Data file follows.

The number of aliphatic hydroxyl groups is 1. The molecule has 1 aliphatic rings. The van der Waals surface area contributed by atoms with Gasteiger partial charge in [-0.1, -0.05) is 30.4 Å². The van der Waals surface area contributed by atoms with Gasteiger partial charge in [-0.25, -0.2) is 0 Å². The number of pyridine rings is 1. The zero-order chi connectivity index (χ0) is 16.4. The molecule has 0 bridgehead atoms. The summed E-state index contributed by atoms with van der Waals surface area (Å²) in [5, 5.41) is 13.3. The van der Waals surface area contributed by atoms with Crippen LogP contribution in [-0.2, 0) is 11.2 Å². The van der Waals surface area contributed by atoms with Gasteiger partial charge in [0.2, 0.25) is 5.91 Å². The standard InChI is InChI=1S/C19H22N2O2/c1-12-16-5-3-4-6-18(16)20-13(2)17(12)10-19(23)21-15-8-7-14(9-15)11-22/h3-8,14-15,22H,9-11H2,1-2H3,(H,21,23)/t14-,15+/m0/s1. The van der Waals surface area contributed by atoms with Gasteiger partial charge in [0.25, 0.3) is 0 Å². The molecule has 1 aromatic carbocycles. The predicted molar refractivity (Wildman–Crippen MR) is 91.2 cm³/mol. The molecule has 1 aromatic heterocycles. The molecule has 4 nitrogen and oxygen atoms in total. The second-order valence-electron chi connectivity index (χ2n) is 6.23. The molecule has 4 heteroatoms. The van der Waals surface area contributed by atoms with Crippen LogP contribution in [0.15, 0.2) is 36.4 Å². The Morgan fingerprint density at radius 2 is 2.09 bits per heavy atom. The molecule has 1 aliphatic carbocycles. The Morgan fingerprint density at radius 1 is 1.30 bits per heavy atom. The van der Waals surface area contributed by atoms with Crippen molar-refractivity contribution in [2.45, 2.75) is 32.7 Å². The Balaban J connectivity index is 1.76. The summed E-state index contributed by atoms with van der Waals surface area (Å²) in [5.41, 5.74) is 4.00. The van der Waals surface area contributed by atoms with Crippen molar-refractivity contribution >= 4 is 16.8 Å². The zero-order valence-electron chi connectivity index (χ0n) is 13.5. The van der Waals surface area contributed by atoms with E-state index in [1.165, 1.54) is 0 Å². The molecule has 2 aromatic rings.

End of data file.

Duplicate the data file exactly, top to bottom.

The number of aliphatic hydroxyl groups is 1. The molecule has 1 aliphatic rings. The van der Waals surface area contributed by atoms with Gasteiger partial charge in [-0.1, -0.05) is 30.4 Å². The van der Waals surface area contributed by atoms with Gasteiger partial charge in [-0.25, -0.2) is 0 Å². The number of pyridine rings is 1. The zero-order chi connectivity index (χ0) is 16.4. The molecule has 0 bridgehead atoms. The summed E-state index contributed by atoms with van der Waals surface area (Å²) in [5, 5.41) is 13.3. The van der Waals surface area contributed by atoms with Crippen LogP contribution in [-0.2, 0) is 11.2 Å². The van der Waals surface area contributed by atoms with Gasteiger partial charge in [0.2, 0.25) is 5.91 Å². The standard InChI is InChI=1S/C19H22N2O2/c1-12-16-5-3-4-6-18(16)20-13(2)17(12)10-19(23)21-15-8-7-14(9-15)11-22/h3-8,14-15,22H,9-11H2,1-2H3,(H,21,23)/t14-,15+/m0/s1. The van der Waals surface area contributed by atoms with Gasteiger partial charge in [0.25, 0.3) is 0 Å². The molecule has 1 aromatic carbocycles. The predicted molar refractivity (Wildman–Crippen MR) is 91.2 cm³/mol. The molecule has 1 aromatic heterocycles. The molecule has 4 nitrogen and oxygen atoms in total. The second-order valence-electron chi connectivity index (χ2n) is 6.23. The molecule has 4 heteroatoms. The van der Waals surface area contributed by atoms with Crippen LogP contribution in [0.15, 0.2) is 36.4 Å². The Morgan fingerprint density at radius 2 is 2.09 bits per heavy atom. The molecule has 1 aliphatic carbocycles. The Morgan fingerprint density at radius 1 is 1.30 bits per heavy atom. The van der Waals surface area contributed by atoms with Crippen molar-refractivity contribution in [2.45, 2.75) is 32.7 Å². The Balaban J connectivity index is 1.76. The summed E-state index contributed by atoms with van der Waals surface area (Å²) in [5.41, 5.74) is 4.00. The van der Waals surface area contributed by atoms with Crippen molar-refractivity contribution >= 4 is 16.8 Å². The zero-order valence-electron chi connectivity index (χ0n) is 13.5. The van der Waals surface area contributed by atoms with E-state index in [1.165, 1.54) is 0 Å². The molecule has 2 aromatic rings.